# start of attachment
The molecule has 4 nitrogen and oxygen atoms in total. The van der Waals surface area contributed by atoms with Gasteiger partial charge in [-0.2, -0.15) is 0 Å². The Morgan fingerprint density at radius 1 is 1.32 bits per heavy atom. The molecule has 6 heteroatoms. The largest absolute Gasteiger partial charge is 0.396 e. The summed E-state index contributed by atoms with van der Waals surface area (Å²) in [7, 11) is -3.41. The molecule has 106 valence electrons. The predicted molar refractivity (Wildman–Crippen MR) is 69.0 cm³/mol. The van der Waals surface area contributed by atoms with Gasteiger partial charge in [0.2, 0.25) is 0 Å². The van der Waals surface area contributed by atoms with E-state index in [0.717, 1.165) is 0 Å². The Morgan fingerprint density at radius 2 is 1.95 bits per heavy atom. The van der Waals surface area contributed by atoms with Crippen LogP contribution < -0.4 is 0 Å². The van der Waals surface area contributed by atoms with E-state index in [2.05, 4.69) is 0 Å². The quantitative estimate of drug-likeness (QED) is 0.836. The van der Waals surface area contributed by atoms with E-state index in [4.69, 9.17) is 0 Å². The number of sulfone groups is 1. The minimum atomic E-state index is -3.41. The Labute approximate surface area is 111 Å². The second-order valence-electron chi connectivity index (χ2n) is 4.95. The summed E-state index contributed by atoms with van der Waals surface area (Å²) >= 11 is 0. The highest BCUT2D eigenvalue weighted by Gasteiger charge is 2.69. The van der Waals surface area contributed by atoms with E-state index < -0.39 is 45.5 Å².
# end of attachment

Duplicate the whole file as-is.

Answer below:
The molecule has 4 nitrogen and oxygen atoms in total. The van der Waals surface area contributed by atoms with Gasteiger partial charge in [-0.2, -0.15) is 0 Å². The Morgan fingerprint density at radius 1 is 1.32 bits per heavy atom. The molecule has 6 heteroatoms. The largest absolute Gasteiger partial charge is 0.396 e. The summed E-state index contributed by atoms with van der Waals surface area (Å²) in [7, 11) is -3.41. The molecule has 106 valence electrons. The predicted molar refractivity (Wildman–Crippen MR) is 69.0 cm³/mol. The van der Waals surface area contributed by atoms with Gasteiger partial charge in [0.2, 0.25) is 0 Å². The van der Waals surface area contributed by atoms with E-state index in [0.717, 1.165) is 0 Å². The Morgan fingerprint density at radius 2 is 1.95 bits per heavy atom. The van der Waals surface area contributed by atoms with Crippen LogP contribution < -0.4 is 0 Å². The van der Waals surface area contributed by atoms with E-state index in [2.05, 4.69) is 0 Å². The quantitative estimate of drug-likeness (QED) is 0.836. The van der Waals surface area contributed by atoms with E-state index in [4.69, 9.17) is 0 Å². The number of sulfone groups is 1. The minimum atomic E-state index is -3.41. The Labute approximate surface area is 111 Å². The second-order valence-electron chi connectivity index (χ2n) is 4.95. The summed E-state index contributed by atoms with van der Waals surface area (Å²) >= 11 is 0. The highest BCUT2D eigenvalue weighted by Gasteiger charge is 2.69. The van der Waals surface area contributed by atoms with E-state index < -0.39 is 45.5 Å².